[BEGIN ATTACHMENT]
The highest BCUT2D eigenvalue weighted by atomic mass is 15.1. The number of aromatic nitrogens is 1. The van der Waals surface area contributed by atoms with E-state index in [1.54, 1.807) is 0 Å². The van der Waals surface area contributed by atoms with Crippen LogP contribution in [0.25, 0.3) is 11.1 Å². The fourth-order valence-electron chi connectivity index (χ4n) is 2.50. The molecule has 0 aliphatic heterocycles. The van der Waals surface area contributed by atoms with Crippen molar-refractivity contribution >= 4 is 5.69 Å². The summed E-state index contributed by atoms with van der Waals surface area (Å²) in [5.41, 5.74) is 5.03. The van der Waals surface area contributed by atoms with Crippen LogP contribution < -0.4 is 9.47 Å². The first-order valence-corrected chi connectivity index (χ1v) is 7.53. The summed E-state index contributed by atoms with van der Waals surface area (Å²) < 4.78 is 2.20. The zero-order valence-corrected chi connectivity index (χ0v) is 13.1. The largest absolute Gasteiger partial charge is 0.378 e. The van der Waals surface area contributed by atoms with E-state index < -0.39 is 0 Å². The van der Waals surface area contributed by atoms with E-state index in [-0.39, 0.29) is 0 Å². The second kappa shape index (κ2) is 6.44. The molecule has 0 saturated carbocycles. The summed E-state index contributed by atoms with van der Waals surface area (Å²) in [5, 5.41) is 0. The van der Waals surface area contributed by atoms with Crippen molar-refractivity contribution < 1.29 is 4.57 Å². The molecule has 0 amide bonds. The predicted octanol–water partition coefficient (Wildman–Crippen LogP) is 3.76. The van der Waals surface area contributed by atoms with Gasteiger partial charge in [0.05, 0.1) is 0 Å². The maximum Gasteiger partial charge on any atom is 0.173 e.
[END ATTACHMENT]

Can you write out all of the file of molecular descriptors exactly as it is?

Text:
The highest BCUT2D eigenvalue weighted by atomic mass is 15.1. The number of aromatic nitrogens is 1. The van der Waals surface area contributed by atoms with E-state index in [1.54, 1.807) is 0 Å². The van der Waals surface area contributed by atoms with Crippen LogP contribution in [0.25, 0.3) is 11.1 Å². The fourth-order valence-electron chi connectivity index (χ4n) is 2.50. The molecule has 0 aliphatic heterocycles. The van der Waals surface area contributed by atoms with Crippen molar-refractivity contribution >= 4 is 5.69 Å². The summed E-state index contributed by atoms with van der Waals surface area (Å²) in [5.41, 5.74) is 5.03. The van der Waals surface area contributed by atoms with Crippen LogP contribution < -0.4 is 9.47 Å². The first-order valence-corrected chi connectivity index (χ1v) is 7.53. The summed E-state index contributed by atoms with van der Waals surface area (Å²) < 4.78 is 2.20. The zero-order valence-corrected chi connectivity index (χ0v) is 13.1. The largest absolute Gasteiger partial charge is 0.378 e. The van der Waals surface area contributed by atoms with E-state index < -0.39 is 0 Å². The van der Waals surface area contributed by atoms with E-state index in [-0.39, 0.29) is 0 Å². The second kappa shape index (κ2) is 6.44. The molecule has 0 saturated carbocycles. The summed E-state index contributed by atoms with van der Waals surface area (Å²) in [5, 5.41) is 0. The van der Waals surface area contributed by atoms with Crippen molar-refractivity contribution < 1.29 is 4.57 Å². The molecule has 0 amide bonds. The predicted octanol–water partition coefficient (Wildman–Crippen LogP) is 3.76. The van der Waals surface area contributed by atoms with Gasteiger partial charge in [0.05, 0.1) is 0 Å². The maximum Gasteiger partial charge on any atom is 0.173 e.